The last few months have been busy with old school journalists attacking food blogging and bloggers, who have been accused of having sinister motives, despite journalists being enmeshed in multiple conflicts of interest. The latest contribution is from Stephen Downes in the July issue of the Virgin airline’s magazine (p123, warning horrible flash content).
Downes begins by criticising a few random sample of writing from food blogs. They are what they are. Most bloggers are not professional writers (but most are professionals who write as part of their job, such as lawyers). I could easily do the same and find some examples of terrible writing from journalists, but that’s too easy. It means nothing.
What is more interesting is what Downes does next. Despite criticising food bloggers for not offering the same depth of comparison or criticism as traditional critics, he then acknowledges that mass media audiences don’t actually want to read the kind of critical comparison offered by people like himself. It’s an extraordinary admission.
Where blogs excel is in describing, often with many more photos than newspapers offer (even online), the overall consumer experience and explaining the decision making and social context to eating out, particularly with other people. Downes is disingenuous when he complains about this. Eating out is not only about food, but Downes seems to dismiss the relevance and significance of the broader experience.
Where Downes starts sounding ridiculous is when he archly claims that what food bloggers do is no threat to him. But he admits that food bloggers provide content that is more relevant to, and perhaps more appreciated by, consumers than the kind of content produced by traditional journalists. That must hurt.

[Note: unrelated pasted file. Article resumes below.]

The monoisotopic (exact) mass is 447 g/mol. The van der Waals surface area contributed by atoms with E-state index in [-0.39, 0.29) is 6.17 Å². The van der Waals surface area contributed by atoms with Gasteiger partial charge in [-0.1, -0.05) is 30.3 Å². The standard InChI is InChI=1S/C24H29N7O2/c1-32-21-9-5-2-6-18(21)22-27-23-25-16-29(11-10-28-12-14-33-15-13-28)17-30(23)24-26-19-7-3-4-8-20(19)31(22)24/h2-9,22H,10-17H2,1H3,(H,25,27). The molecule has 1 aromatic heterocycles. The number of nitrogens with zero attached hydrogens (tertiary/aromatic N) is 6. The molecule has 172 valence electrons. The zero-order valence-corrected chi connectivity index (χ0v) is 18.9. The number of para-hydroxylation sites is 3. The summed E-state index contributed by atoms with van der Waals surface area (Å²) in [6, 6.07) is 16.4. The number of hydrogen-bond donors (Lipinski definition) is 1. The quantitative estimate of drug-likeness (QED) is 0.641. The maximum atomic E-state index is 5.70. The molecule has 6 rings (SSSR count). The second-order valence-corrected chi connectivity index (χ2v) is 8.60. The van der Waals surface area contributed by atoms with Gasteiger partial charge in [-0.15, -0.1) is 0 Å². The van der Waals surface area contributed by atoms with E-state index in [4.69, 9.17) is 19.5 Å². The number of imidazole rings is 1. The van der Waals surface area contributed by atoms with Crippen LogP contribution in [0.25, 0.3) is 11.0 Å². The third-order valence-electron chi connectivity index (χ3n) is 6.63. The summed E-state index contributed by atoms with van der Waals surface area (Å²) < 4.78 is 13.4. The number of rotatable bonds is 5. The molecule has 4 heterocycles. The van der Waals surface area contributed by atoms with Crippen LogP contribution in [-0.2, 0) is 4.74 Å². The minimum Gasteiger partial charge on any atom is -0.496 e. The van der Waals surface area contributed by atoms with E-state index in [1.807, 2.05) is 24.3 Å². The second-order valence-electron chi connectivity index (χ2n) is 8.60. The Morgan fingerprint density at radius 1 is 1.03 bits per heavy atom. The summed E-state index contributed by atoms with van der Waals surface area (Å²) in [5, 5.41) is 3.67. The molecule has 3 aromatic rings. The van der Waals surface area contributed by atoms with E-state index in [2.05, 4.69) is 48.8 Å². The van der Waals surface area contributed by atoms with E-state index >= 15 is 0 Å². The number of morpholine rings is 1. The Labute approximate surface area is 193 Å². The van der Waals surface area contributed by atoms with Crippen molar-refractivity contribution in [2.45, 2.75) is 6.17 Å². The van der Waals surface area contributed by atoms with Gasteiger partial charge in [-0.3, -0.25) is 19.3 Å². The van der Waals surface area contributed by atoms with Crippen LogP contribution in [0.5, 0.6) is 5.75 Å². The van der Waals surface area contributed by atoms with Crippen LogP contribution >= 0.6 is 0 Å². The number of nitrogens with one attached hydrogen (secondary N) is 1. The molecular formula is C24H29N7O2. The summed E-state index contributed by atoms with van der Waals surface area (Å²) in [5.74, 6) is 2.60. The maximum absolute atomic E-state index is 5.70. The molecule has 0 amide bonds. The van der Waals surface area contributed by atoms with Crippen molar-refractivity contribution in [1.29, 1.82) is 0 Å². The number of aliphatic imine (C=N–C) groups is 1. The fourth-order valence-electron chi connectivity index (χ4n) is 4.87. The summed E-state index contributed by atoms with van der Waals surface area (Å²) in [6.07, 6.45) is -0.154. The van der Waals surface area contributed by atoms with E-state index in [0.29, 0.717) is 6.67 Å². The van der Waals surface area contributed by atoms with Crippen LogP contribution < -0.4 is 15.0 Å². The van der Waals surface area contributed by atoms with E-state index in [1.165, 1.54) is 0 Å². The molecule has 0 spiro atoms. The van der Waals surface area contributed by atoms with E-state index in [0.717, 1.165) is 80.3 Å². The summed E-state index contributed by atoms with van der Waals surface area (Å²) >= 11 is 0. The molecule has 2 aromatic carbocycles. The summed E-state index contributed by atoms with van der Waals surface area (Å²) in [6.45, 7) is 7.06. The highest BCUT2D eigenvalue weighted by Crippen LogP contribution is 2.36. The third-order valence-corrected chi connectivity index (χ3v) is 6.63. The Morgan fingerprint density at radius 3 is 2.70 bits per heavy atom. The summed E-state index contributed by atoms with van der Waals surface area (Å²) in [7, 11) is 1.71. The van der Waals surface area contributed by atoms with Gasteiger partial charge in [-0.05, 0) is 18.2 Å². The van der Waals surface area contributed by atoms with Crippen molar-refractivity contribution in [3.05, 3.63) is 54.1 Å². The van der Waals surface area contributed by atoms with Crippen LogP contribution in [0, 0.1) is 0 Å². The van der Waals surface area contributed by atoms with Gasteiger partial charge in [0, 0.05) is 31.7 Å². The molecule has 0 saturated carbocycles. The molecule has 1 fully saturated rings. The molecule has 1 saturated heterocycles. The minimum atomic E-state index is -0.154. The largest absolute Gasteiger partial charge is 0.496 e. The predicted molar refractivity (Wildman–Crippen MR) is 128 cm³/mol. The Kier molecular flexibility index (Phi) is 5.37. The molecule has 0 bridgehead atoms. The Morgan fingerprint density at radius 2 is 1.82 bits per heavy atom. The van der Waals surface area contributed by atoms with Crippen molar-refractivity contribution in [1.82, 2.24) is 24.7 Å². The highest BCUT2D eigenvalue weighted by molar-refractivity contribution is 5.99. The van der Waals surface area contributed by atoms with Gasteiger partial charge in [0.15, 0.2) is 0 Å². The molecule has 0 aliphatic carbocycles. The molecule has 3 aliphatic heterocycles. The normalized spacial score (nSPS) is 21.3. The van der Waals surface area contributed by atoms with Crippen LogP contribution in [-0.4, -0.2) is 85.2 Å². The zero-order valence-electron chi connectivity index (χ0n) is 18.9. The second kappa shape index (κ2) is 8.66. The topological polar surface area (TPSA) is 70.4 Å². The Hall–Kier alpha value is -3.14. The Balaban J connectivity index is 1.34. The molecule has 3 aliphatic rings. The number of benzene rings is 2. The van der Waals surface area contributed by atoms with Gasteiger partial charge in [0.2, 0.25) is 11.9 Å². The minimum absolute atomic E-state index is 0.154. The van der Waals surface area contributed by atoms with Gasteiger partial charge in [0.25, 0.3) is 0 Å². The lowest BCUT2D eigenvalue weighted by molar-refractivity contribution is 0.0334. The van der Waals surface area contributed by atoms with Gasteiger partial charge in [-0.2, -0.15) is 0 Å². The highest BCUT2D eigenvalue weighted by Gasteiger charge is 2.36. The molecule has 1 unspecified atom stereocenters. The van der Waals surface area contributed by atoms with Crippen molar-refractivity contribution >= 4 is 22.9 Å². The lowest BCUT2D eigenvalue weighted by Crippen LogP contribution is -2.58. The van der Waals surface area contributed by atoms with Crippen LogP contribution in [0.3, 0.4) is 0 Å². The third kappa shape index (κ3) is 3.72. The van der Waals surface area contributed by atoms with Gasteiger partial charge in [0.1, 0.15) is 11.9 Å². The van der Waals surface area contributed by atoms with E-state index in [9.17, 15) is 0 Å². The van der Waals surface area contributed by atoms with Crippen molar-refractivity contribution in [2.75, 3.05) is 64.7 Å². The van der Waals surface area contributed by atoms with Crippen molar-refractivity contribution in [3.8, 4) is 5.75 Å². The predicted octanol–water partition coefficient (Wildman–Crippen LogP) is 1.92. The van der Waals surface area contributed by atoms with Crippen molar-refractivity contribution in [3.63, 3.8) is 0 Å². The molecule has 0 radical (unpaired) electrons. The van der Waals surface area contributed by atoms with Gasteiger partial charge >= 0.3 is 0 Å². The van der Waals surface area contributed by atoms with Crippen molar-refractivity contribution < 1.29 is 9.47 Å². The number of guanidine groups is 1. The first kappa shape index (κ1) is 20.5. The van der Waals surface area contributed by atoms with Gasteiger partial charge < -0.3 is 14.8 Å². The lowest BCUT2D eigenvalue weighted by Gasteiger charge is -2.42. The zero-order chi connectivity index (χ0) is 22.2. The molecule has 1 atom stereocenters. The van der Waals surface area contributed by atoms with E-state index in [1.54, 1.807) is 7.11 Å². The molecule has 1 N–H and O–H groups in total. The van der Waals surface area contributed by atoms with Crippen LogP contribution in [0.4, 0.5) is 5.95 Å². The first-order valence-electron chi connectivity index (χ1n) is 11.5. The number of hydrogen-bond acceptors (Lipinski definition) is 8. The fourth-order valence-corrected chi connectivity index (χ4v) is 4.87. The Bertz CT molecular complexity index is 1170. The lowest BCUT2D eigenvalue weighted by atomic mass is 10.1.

Finally, he envisages still having a paid job writing about food in 10 years time if editors value what he does. With this comment he shows how naive this opinion is. It’s not newspaper editors that count – it’s the purchasing behaviour of media consumers. If no one buys the newpapers that publish his reviews he won’t have a job, and this is exactly what is currently happening.
Why buy newspapers that increasingly plagiarise social media content as standard editorial practice? Why not simply read the original social media content? Furthermore, audiences are becoming increasingly aware that the cash for comment journalism they read has no value or integrity.
I think that average consumers can more easily and readily relate to and accept the opinions of other average consumers than pampered critics. Consumers do care about the broader experience, not just the food on the plate, and there is nothing wrong with this.
The traditional media era is over and one member of the club has finally admitted it.